Watt told the committee that it would be “irresponsible” for Fannie Mae and Freddie Mac to not be allowed to rebuild their capital buffers. The FHFA oversees Fannie and Freddie, as well as the 11 Federal Home Loan Banks.
The government-sponsored enterprises (GSEs) capital buffers will be cut to zero as of Jan. 1, 2018. This means that if there are any losses experienced at either Fannie Mae or Freddie Mac, the GSEs would have to draw on their line of credit from the Treasury Department, thereby forcing taxpayers to make up the difference.
Watt said that he and Treasury Secretary Steven Mnuchin were working together to avoid going to taxpayers for financial help.
Watt also said during that the GSEs’ use of alternative credit scores would do little to improve access to credit since “both Fannie and Freddie are using information other than credit scores to increase access to credit anyway.” Watt did say, however, that he is still looking into the use of alternative credit scores.
Recently, Senate Banking Committee members Tim Scott (R-SC) and Mark Warner (D-VA) introduced the Credit Score Competition Act, which would authorize the FHFA to set standards and criteria for any process used by the enterprises to validate and approve credit scoring models.
Watt also said that allowing non-depository Community Development Financial Institutions (CDFIs) to “pledge their loans to a Federal Home Loan Bank” would allow those CDFIs to provide more loans, in turn improving economic development in underserved communities.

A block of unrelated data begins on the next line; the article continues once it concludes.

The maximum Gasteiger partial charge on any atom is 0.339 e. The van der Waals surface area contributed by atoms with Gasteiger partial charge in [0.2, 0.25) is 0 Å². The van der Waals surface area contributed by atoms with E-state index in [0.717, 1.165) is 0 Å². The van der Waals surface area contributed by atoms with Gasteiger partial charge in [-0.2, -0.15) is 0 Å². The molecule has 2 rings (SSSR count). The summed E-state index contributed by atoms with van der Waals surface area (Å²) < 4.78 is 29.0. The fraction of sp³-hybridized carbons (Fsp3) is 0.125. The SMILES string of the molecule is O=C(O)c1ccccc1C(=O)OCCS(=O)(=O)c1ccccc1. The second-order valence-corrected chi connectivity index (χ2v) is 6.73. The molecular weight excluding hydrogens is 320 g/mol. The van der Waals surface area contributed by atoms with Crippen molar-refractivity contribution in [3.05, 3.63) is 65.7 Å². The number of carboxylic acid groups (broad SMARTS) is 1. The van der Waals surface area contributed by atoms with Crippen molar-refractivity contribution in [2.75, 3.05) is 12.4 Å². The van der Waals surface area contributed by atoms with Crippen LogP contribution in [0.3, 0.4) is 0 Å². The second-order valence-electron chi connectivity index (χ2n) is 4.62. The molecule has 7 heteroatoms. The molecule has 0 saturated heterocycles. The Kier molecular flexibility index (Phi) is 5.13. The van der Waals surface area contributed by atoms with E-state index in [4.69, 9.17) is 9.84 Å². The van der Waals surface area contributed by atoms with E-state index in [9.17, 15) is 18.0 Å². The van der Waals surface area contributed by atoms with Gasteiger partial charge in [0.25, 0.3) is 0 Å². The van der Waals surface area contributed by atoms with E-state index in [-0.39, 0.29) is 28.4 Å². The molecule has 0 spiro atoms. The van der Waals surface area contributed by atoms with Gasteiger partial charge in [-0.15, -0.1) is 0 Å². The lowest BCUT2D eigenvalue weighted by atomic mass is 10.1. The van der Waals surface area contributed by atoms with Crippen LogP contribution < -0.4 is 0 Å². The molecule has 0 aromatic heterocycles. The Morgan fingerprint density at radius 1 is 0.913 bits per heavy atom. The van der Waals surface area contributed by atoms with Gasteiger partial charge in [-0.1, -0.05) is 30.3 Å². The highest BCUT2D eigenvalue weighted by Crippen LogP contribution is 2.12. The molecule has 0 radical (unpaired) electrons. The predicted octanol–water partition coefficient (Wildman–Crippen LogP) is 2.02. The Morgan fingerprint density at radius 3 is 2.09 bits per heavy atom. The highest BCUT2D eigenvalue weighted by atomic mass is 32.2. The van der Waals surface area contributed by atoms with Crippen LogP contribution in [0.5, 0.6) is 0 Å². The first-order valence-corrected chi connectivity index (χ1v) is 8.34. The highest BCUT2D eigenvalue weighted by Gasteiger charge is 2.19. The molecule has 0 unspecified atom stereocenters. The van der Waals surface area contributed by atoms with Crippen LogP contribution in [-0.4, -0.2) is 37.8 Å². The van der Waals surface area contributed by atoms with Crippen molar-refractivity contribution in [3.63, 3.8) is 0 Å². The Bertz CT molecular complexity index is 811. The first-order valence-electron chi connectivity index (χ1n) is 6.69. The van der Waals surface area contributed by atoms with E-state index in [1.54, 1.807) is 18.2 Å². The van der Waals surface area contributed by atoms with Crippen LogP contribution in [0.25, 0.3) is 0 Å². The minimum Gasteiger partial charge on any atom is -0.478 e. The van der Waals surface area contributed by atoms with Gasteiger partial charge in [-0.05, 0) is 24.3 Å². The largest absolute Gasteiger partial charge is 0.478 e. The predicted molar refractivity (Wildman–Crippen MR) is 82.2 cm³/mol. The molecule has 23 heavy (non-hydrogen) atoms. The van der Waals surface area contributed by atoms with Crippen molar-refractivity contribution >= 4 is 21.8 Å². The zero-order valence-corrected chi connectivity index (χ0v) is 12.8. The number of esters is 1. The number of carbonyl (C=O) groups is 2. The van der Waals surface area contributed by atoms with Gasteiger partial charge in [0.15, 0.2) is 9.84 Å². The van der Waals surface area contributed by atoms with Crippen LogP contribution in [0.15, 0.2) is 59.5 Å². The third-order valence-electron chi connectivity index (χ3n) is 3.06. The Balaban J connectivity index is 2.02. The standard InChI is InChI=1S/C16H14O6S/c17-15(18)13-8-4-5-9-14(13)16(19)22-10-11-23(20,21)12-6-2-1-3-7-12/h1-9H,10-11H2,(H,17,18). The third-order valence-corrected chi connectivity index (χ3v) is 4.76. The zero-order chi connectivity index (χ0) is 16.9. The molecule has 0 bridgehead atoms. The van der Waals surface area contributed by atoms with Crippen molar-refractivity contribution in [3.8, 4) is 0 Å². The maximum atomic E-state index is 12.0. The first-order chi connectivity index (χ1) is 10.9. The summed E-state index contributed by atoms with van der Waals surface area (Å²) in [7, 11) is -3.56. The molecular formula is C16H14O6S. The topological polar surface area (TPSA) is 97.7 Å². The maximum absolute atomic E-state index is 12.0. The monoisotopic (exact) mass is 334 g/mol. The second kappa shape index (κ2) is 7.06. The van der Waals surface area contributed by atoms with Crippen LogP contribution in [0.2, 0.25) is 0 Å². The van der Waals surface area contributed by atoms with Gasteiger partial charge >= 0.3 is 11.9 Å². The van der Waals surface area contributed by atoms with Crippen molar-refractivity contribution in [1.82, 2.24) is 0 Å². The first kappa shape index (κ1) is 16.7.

Committee chairman Rep. Jeb Hensarling (R-TX) said taxpayers should not be put in the position to have to bail out Fannie and Freddie.
“Yet Fannie and Freddie’s nine-year conservatorship little has fundamentally changed,” Hensarling said. “The GSEs are today as big as they were before the financial crisis. They represent a virtual government monopoly in housing finance that lacks meaningful competition or innovation. Taxpayers remain on the hook for $5.3 trillion. Underwriting standards are being eroded. I fear a number of the mistakes that led to the 2008 crisis are being repeated today.”
Hensarling said Congress must enact sustainable housing finance reform with private capital at its center.
“It is time to get off the boom, bust, bailout cycle,” he said.
Hensarling said the two most significant developments in the conservatorship have been the credit-risk transfer programs and the common securitization platform. He believes that these two developments are key points in the transition to a housing finance system in which private capital plays the predominant role.
There have been other changes under the conservatorship that are cause for concern, Hensarling added.
“Those of us who worry about another taxpayer bailout should be worried about efforts to lower down-payment requirements, raise the debt-to-income ratio, and divert funds to a housing trust fund that lacks accountability—all the while taxpayers who paid to bail out the GSEs in 2008 remain in harm’s way,” Hensarling said.
Hensarling added that these conservatorships are not sustainable and they need to end as soon as Congress can chart the way forward on housing finance reform.
“I reaffirm my belief that it is the role of Congress, not FHFA, to make these tough decisions that chart the path out of conservatorship and to the future housing finance system,” the chairman added.